The Long War (Long Earth Series #2)

The Long War (Long Earth Series #2)

by Terry Pratchett, Stephen Baxter

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Overview

War has come to the Long Earth....

Humankind has spread across the new worlds opened up by stepping, which Joshua and Lobsang explored a mere decade ago. Now "civilization" flourishes, and fleets of airships link the multiple Earths through exploration, trade, and culture.

Humankind is shaping the Long Earth, but in turn the Long Earth is shaping humankind. A new America that has christened itself "Valhalla" has emerged more than a million steps from the original Datum Earth. And like the American revolutionaries of old, the Valhallans resent being controlled from afar by the Datum government.

In the intervening years, the song of the trolls—graceful, hive-mind humanoids—has suffused the Long Earth. But in the face of humankind's inexorable advance, they are beginning to fall silent . . . and gradually disappear.

Joshua, now married and a father, is summoned by Lobsang. It seems that he alone can confront the perfect storm of crises that threatens to plunge all of the Long Earth into war.

A war unlike any that has been waged before...

Product Details

ISBN-13: 9780062067784
Publisher: HarperCollins Publishers
Publication date: 06/18/2013
Series: Long Earth Series , #2
Sold by: HARPERCOLLINS
Format: NOOK Book
Pages: 528
Sales rank: 76,479
File size: 753 KB

About the Author

Terry Pratchett is one of the world's most popular authors. His acclaimed novels are bestsellers in the United States and the United Kingdom, and have sold more than 85 million copies worldwide. In January 2009, Queen Elizabeth II appointed Pratchett a Knight Bachelor in recognition of his services to literature. Sir Terry lives in England.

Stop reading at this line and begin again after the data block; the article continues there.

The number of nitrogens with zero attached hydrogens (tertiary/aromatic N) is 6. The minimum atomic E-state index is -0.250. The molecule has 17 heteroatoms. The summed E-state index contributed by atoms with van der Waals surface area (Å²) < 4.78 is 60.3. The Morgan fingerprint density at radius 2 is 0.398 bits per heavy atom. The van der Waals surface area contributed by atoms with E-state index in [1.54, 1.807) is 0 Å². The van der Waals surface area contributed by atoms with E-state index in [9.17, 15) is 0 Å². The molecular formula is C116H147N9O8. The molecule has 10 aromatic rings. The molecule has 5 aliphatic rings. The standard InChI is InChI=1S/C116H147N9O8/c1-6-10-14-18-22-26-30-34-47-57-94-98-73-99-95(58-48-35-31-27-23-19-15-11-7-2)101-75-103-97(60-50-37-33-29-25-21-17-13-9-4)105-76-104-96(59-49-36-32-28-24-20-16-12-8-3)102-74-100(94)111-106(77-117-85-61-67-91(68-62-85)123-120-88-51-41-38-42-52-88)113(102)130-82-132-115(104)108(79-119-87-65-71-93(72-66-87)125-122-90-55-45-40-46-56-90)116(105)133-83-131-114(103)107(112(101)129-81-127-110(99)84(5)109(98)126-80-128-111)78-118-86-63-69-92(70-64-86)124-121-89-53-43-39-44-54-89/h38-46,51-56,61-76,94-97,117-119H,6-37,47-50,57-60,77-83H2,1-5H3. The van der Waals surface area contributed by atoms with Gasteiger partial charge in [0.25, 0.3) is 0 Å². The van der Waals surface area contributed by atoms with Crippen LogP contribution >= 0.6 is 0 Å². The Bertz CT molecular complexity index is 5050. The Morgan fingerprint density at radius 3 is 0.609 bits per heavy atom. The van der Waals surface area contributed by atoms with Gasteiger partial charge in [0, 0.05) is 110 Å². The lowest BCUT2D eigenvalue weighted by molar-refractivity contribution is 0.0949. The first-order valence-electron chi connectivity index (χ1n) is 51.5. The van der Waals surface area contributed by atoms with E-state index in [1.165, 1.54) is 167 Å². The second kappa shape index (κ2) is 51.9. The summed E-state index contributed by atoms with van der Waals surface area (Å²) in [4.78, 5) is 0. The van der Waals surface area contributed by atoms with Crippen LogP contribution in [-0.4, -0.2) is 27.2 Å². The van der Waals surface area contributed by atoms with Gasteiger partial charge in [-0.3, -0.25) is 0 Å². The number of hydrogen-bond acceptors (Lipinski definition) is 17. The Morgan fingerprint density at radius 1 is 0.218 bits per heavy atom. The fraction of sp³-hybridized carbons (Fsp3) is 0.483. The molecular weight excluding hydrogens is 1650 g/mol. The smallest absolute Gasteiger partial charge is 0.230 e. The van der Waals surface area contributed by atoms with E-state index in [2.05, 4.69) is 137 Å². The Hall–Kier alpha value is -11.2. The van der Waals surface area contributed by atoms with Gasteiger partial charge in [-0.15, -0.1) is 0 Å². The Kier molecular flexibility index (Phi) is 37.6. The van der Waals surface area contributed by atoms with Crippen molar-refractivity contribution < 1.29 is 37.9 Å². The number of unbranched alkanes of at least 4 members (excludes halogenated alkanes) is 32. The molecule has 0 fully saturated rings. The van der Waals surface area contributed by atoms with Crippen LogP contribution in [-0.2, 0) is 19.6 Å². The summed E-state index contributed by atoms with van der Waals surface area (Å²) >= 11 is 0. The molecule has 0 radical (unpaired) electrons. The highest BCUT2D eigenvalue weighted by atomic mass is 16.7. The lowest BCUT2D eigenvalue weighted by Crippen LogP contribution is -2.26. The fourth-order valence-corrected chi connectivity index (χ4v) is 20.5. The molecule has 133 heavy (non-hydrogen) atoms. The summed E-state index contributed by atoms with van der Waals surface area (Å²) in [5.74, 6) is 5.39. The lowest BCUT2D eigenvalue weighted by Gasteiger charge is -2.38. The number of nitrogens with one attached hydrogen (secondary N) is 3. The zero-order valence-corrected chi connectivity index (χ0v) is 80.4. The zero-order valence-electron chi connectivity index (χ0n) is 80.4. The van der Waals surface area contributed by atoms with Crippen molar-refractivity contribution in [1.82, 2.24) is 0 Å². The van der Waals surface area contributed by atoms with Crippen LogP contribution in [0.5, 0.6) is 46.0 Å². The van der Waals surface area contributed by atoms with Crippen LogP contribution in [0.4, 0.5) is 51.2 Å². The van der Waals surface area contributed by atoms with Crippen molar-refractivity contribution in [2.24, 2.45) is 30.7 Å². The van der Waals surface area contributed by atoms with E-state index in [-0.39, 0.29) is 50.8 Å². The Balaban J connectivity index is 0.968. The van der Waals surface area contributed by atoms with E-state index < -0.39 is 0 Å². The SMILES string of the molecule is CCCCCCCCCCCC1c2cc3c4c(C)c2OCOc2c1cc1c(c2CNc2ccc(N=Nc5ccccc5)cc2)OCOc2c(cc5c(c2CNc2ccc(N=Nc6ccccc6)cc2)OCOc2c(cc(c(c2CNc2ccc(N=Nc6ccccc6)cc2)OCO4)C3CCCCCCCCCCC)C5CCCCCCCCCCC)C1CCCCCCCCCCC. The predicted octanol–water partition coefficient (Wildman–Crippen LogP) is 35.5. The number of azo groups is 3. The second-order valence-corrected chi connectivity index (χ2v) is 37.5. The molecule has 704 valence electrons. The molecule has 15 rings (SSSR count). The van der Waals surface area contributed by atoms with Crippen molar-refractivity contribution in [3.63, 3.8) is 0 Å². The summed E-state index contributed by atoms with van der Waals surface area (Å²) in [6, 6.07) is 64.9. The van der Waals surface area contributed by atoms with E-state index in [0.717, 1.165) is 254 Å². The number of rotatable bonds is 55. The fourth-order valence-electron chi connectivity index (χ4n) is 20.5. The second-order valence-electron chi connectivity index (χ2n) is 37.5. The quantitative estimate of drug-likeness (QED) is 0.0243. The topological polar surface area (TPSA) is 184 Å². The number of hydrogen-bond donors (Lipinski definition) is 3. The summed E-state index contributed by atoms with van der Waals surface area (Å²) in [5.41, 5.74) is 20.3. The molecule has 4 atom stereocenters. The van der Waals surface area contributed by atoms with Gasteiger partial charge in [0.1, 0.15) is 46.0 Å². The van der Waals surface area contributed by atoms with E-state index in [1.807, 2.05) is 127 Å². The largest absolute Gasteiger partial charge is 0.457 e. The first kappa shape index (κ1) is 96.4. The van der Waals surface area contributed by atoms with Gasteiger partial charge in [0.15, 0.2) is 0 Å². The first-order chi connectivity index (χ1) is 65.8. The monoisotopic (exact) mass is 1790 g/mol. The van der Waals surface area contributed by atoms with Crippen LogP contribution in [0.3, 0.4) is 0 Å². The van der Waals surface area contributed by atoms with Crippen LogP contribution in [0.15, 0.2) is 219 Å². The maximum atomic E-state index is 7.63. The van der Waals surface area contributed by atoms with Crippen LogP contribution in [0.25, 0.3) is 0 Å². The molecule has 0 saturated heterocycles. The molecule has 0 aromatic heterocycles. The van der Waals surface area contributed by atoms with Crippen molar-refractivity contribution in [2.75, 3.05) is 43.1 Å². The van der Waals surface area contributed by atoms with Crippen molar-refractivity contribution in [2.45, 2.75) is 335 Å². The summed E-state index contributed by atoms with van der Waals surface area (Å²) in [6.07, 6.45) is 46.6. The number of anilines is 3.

Stephen Baxter is an acclaimed, multiple-award-winning author whose many books include the Xeelee sequence, the Time Odyssey novels (written with Arthur C. Clarke), The Time Ships, a sequel to H. G. Wells's The Time Machine, and The Wheel of Ice, a Doctor Who novel. He lives in Northumberland.

Hometown:

Salisbury, Wiltshire, England

Date of Birth:

April 28, 1948

Place of Birth:

Beaconsfield, Buckinghamshire, England

Education:

Four honorary degrees in literature from the universities of Portsmouth, Bristol, Bath and Warwick

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The Long War 4 out of 5 based on 0 ratings. 47 reviews.
Anonymous More than 1 year ago
If it would let me leave 3 1/2 stars I would.  To be honest, I was severely disappointed in this sequel to The Long Earth.  I remember after finishing the first one that it was all I could think about for weeks. All the possibilities of the idea of there being a long earth was so exciting that the plot flaws of the first book didn't matter. I think that's the problem with this one, though some of the wonder of the Long Earth is still there, this book really is supposed to stand on the plot.  The best parts of this book are those few moments where you get to experience (for more than a paragraph) a new aspect of the the long earth.  I will say I was surprisingly satisfied with the actual long war concept in the book, though I have spoken to many people who were not. Anyway, if you loved the Long Earth, then I would suggest reading the next installment, just know that it is not as grand as the first. Also be aware that this book has significantly less influence of Pratchett and veers more into the drier no-nonsense tone of Baxter. However, I won't hesitate to pick up the next book in this series (if there is one) because I feel like these are two amazing authors who have to have some amazing plan to finish this series. That may be putting too much hope in them, but perhaps we’ll find out next year. 
Anonymous More than 1 year ago